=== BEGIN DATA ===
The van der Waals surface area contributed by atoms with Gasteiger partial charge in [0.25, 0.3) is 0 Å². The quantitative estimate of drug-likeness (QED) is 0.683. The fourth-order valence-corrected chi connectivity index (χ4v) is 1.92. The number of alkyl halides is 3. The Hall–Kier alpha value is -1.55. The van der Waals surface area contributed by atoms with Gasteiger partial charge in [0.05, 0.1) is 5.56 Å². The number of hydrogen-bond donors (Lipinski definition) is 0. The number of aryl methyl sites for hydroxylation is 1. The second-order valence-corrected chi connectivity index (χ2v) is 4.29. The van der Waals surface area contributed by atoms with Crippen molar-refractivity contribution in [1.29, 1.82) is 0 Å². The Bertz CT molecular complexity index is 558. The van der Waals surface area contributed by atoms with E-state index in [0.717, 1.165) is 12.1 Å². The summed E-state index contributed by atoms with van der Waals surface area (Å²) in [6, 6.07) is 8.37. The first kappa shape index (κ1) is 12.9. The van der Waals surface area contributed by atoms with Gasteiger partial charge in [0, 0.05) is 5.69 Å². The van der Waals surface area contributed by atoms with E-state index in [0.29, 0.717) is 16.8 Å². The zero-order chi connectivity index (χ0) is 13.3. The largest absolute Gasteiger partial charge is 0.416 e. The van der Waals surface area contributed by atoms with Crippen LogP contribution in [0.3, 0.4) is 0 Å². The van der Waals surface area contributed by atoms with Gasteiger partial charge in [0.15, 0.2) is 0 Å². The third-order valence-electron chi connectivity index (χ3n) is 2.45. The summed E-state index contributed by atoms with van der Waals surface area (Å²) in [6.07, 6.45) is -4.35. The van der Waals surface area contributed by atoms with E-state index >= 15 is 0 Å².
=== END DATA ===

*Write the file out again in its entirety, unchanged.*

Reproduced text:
The van der Waals surface area contributed by atoms with Gasteiger partial charge in [0.25, 0.3) is 0 Å². The quantitative estimate of drug-likeness (QED) is 0.683. The fourth-order valence-corrected chi connectivity index (χ4v) is 1.92. The number of alkyl halides is 3. The Hall–Kier alpha value is -1.55. The van der Waals surface area contributed by atoms with Gasteiger partial charge in [0.05, 0.1) is 5.56 Å². The number of hydrogen-bond donors (Lipinski definition) is 0. The number of aryl methyl sites for hydroxylation is 1. The second-order valence-corrected chi connectivity index (χ2v) is 4.29. The van der Waals surface area contributed by atoms with Crippen molar-refractivity contribution in [1.29, 1.82) is 0 Å². The Bertz CT molecular complexity index is 558. The van der Waals surface area contributed by atoms with E-state index in [0.717, 1.165) is 12.1 Å². The summed E-state index contributed by atoms with van der Waals surface area (Å²) in [6, 6.07) is 8.37. The first kappa shape index (κ1) is 12.9. The van der Waals surface area contributed by atoms with Gasteiger partial charge in [0, 0.05) is 5.69 Å². The van der Waals surface area contributed by atoms with E-state index in [0.29, 0.717) is 16.8 Å². The zero-order chi connectivity index (χ0) is 13.3. The largest absolute Gasteiger partial charge is 0.416 e. The van der Waals surface area contributed by atoms with Crippen LogP contribution in [0.3, 0.4) is 0 Å². The van der Waals surface area contributed by atoms with Gasteiger partial charge in [0.15, 0.2) is 0 Å². The third-order valence-electron chi connectivity index (χ3n) is 2.45. The summed E-state index contributed by atoms with van der Waals surface area (Å²) in [6.07, 6.45) is -4.35. The van der Waals surface area contributed by atoms with E-state index >= 15 is 0 Å².